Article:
If I had six kids, some tents, bikes, a boat, some fishing gear, coolers of food and a barbecue grill, I would really like this campground. Actually, maybe even just the boat would do it: I bet it would be fun to motor around the lake for a while, despite the rain and chilly air. (I wanted to say that it was cold — it was in the 40s this morning — but for people still having real winter, 47 probably does not feel cold. It did to me.)
That said, I strongly suspect that five years from now, if someone were to ask me whether I’d stayed here, I will not be able to pull up a single memory of the place. There are basketball courts with basketballs, tennis courts, shuffleboard courts, ping-pong tables, a fitness room, a swimming pool… but walking the dog feels like walking through, at best, a tiny home community. At worst, a reasonably nice trailer park. People are friendly, as they always seem to be at Thousand Trails campgrounds, but admiring the scenery while I walk the dog is mostly a matter of considering what lawn ornaments I like best; pink flamingos, garden gnomes, or other. One house had the exact same rabbit my mom used to have as a planter on the kitchen counter, so it’s pretty much won the contest for now, but I’ve got another day here, so I might find still find some competition. Hmm, that makes me want to go back out with the camera and take some photos of lawn ornaments to put at the top of this post. But it’s cold and wet and I have a dog sleeping at my feet, so that’s not going to happen.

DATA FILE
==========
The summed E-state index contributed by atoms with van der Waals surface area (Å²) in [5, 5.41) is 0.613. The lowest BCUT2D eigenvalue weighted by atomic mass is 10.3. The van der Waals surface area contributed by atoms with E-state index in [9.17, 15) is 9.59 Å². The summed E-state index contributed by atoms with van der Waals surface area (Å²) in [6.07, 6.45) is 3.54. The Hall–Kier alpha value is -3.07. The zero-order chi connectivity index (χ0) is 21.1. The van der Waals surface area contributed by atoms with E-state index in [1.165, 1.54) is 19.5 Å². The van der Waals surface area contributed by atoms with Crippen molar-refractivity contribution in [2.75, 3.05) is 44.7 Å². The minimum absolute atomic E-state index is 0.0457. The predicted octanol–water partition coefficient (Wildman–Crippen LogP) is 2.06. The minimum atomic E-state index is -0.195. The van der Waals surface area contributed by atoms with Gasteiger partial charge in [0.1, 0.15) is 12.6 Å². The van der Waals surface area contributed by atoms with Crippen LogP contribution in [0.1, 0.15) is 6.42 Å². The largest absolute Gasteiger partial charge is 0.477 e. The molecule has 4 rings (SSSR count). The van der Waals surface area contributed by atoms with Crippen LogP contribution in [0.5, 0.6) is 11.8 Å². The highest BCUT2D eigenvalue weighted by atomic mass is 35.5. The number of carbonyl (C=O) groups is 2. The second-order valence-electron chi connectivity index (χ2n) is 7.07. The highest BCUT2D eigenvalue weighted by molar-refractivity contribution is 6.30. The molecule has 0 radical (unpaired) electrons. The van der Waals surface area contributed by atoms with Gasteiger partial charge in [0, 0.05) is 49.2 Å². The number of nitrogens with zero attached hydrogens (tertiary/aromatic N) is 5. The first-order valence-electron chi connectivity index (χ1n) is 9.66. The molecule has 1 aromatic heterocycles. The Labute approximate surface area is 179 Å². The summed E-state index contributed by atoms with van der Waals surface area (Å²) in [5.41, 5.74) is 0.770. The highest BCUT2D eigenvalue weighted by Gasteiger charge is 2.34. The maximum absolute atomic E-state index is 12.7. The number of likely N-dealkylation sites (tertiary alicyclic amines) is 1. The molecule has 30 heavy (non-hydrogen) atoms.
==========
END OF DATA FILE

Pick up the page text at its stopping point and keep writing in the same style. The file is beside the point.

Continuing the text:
I would love to understand why it’s so easy for me to walk miles on a beach where the scenery is technically pretty much all the same — endless ocean, endless sand, occasional birds — and so hard to do the same in a neighborhood. I was hitting a daily 10K steps in Galveston, and walked at least 2 miles before breakfast every morning, but this morning I walked less than a mile and it felt like plenty. I don’t want to break my streak, so I’m going to be aiming for another 2.5 miles today but it feels like a chore instead of pleasure. The rain, of course, doesn’t help — beach rain is exhilarating but neighborhood rain is just tedious.
I’m hitting the point where I have to start planning my trip home to Florida. It’s strange that it feels so much like a “have to,” though. I’m going home for two main reasons: to be with family on my 50th birthday and to go to Universal with my niece and brother. I’m also looking forward to having dinner with my writing group and seeing my friend C. So this is not a “have to” sort of event. Good things will be happening in Florida in April. Good things will be happening in May, too, and also June, and also July, so I think that my “have to” feeling is mostly that my time no longer feels so flexible. And I’m going to have to make some decisions: a few long driving days interspersed with no movement days or many short driving days. What I really want to do is spend a few weeks wandering around Oklahoma and then the same in Arkansas, but I’m not going to have the time for that. No regrets, though — my extra beach days in Galveston were absolutely worth it to me. The weather was typical of this Texas adventure — rain, rain, more rain — but I would live in that campground if I could.
I just looked at the clock and argh, how have I wasted so much time this morning? Ans: daylight savings time, of course. Time to get to work…